Tuesday, 30 November 2010

Groups Continue to Urge for Expiration of Ethanol Subsidies

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Ethanol subsidies are set to expire at the end of the year, and numerous organizations are asking Congress not to take action and allow the expiration to go forward. The proponents of the subsidies’ expiration contend that converting corn to ethanol fails to make any real environmental progress while the expensive costs of the subsidies continues to burden the taxpayer.

A leading proponent of allowing the subsidies to expire is the Competitive Enterprise Institute. Ben Lieberman, adjunct fellow at the Competitive Enterprise Institute, indicates, “Ethanol and wind energy have much in common: they are both expensive, inefficient, and less-than-green.”

Instead, Lieberman supports coal energy, which costs 10 times less per unit energy output than renewable electricity sources, and provides nearly half of the nation’s electricity. Natural gas and nuclear power provide most of the rest.

According to Marlo Lewis of the Competitive Enterprise Institute, “There’s no better way for the lame duck Congress to show that it got the message of the November elections than to sit back, do nothing, and let the ethanol tax tumble into history’s dustbin.”

She adds, “If fiscal responsibility counts for anything in Washington, the lame duck will embrace this easy option to avoid an additional $30 billion in deficit spending over the next five years.”

Clean New Power explains, “Big companies are losing money converting corn to ethanol in spite of government subsidies (read taxpayer money) for ethanol fuels which are usually blended with gasoline.”

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It maintains:

The impact on greenhouse gases is minimal.

In theory, the advantage over fossil fuels is that plants will absorb C02 as they grow. It is then released again, when burning the fuel, so this should be a carbon neutral process.

But in reality it depends on the efficiency of the production process. If you burn coal to create electricity that is used by an ethanol plant then the net emission of greenhouse gases could be higher than if you just burned gasoline. And then you still have to produce the fertilizers.

Other organizations have articulated similar sentiments.

In October, a coalition of various organizations addressed a letter to Congress, in which the writers asked for Congress to eliminate a 45-cents-per-gallon Volumetric Ethanol Excise Tax Credit (VEETC) and the 54-cents-per-gallon tariff on imported ethanol.

The letter reads:

Corn ethanol lobbyists are calling for "reforms" that would renew the VEETC and tariff for another five years, mandate the sale of 120 million vehicles capable of running on E-85 (motor fuel blended with 85% ethanol), provide taxpayer-backed federal loan guarantees to build an ethanol pipeline network, and provide tax credits to install 200,000 E-85 pumps at service stations.

America is not addicted to oil (consumers will stop buying gasoline the moment a superior product comes along), but the corn ethanol lobby is hooked on subsidies. As with any genuine addiction, ethanolism is an appetite that grows with feeding. The corn ethanol lobby may say it wants to make America energy independent, save the planet, and save the family farm, but what it really wants is MORE — more trade protection, more of our tax dollars, and more market-rigging rules.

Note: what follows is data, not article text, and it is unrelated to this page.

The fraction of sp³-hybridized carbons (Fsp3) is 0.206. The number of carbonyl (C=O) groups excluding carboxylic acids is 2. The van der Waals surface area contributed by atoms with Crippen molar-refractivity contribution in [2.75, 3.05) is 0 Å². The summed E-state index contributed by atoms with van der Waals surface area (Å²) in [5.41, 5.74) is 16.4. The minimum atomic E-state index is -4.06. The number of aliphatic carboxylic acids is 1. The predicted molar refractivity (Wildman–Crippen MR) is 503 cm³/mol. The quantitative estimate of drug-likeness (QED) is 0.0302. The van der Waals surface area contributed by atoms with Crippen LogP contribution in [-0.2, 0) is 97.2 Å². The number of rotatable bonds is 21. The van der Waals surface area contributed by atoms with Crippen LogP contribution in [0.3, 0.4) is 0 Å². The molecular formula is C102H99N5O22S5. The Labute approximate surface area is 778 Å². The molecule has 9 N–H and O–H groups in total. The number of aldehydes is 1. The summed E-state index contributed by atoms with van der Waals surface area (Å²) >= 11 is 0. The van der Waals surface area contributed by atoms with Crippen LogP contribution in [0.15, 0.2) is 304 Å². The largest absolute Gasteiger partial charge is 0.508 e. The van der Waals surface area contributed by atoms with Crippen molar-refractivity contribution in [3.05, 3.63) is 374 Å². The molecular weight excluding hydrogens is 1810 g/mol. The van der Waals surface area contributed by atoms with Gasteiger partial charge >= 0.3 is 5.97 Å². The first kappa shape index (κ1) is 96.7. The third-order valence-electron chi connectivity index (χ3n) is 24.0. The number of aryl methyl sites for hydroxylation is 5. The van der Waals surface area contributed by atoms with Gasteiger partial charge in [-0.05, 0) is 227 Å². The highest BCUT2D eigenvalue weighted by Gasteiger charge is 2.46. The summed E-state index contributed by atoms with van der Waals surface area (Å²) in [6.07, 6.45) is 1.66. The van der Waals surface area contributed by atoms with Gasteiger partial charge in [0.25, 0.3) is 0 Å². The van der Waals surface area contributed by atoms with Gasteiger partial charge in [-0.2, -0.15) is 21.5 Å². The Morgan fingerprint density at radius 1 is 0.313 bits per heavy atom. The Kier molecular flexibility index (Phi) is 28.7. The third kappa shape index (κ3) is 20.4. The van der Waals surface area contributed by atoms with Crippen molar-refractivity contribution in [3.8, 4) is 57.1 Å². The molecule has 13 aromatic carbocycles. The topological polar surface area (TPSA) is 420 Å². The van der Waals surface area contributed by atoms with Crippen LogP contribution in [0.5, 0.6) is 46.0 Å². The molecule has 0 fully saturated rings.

For economic, humanitarian, and environmental reasons, Congress should give the VEETC and tariff the quiet burial they deserve.

The October letter was signed by the Competitive Enterprise Institute, Freedom Action, American Conservative Union, National Taxpayers Union, National Center for Public Policy Research, and FreedomWorks.

Just one month later, a second letter was sent to Congress with significantly more signatures. The November letter was supported by over 50 organizations, including the Sierra Club, MoveOn, and KyotoUSA.

The November letter, while shorter than the October letter, reiterates the need for the subsidies' expiration:

In particular, Congress has the opportunity to end the $6 billion a year subsidy to gasoline refiners who blend corn ethanol into gasoline. At a time of spiraling deficits, we do not believe Congress should continue subsidizing gasoline refiners for something that they are already required to do by the Renewable Fuels Standard.

Experts like the Congressional Budget Office and the Government Accountability Office have concluded that the subsidy is no longer necessary, and leading economists agree that ending it would have little impact on ethanol production, prices or jobs.

In addition to the bipartisan support found in the letters sent to Congress, a report entitled “Toward Common Ground: Bridging the Political Divide to Reduce Spending,” produced by both the conservative National Taypayers Union and the liberal United States Public Interest Research Group, recommended that the federal government eliminate wasteful subsidies, such as that for ethanol, as a means to reduce the federal deficit. According to the report, the eradication of all wasteful subsidies would save $62 billion.

The subsidies are scheduled to expire at midnight on December 31. Whether Congress will allow the expirations remains unknown.